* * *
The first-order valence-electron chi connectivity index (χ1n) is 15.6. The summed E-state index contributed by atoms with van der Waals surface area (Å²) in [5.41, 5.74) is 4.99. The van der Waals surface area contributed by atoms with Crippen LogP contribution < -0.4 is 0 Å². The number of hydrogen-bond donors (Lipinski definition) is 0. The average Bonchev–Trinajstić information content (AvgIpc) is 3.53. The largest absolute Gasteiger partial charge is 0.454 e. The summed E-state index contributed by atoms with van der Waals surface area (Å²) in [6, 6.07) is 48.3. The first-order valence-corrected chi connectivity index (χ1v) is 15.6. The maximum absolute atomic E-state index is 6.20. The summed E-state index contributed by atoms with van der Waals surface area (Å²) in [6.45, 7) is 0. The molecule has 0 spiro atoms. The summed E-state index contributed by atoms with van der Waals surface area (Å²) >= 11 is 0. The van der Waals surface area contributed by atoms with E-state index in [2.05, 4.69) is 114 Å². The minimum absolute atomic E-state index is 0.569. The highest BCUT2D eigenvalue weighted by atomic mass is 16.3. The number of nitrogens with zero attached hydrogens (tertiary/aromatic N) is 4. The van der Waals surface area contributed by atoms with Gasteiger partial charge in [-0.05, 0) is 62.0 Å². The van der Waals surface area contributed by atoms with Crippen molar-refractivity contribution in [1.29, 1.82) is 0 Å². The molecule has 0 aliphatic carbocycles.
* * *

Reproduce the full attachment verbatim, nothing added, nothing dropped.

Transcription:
The first-order valence-electron chi connectivity index (χ1n) is 15.6. The summed E-state index contributed by atoms with van der Waals surface area (Å²) in [5.41, 5.74) is 4.99. The van der Waals surface area contributed by atoms with Crippen LogP contribution < -0.4 is 0 Å². The number of hydrogen-bond donors (Lipinski definition) is 0. The average Bonchev–Trinajstić information content (AvgIpc) is 3.53. The largest absolute Gasteiger partial charge is 0.454 e. The summed E-state index contributed by atoms with van der Waals surface area (Å²) in [6, 6.07) is 48.3. The first-order valence-corrected chi connectivity index (χ1v) is 15.6. The maximum absolute atomic E-state index is 6.20. The summed E-state index contributed by atoms with van der Waals surface area (Å²) in [6.45, 7) is 0. The molecule has 0 spiro atoms. The summed E-state index contributed by atoms with van der Waals surface area (Å²) >= 11 is 0. The van der Waals surface area contributed by atoms with E-state index in [2.05, 4.69) is 114 Å². The minimum absolute atomic E-state index is 0.569. The highest BCUT2D eigenvalue weighted by atomic mass is 16.3. The number of nitrogens with zero attached hydrogens (tertiary/aromatic N) is 4. The van der Waals surface area contributed by atoms with Gasteiger partial charge in [-0.05, 0) is 62.0 Å². The van der Waals surface area contributed by atoms with Crippen molar-refractivity contribution in [1.29, 1.82) is 0 Å². The molecule has 0 aliphatic carbocycles.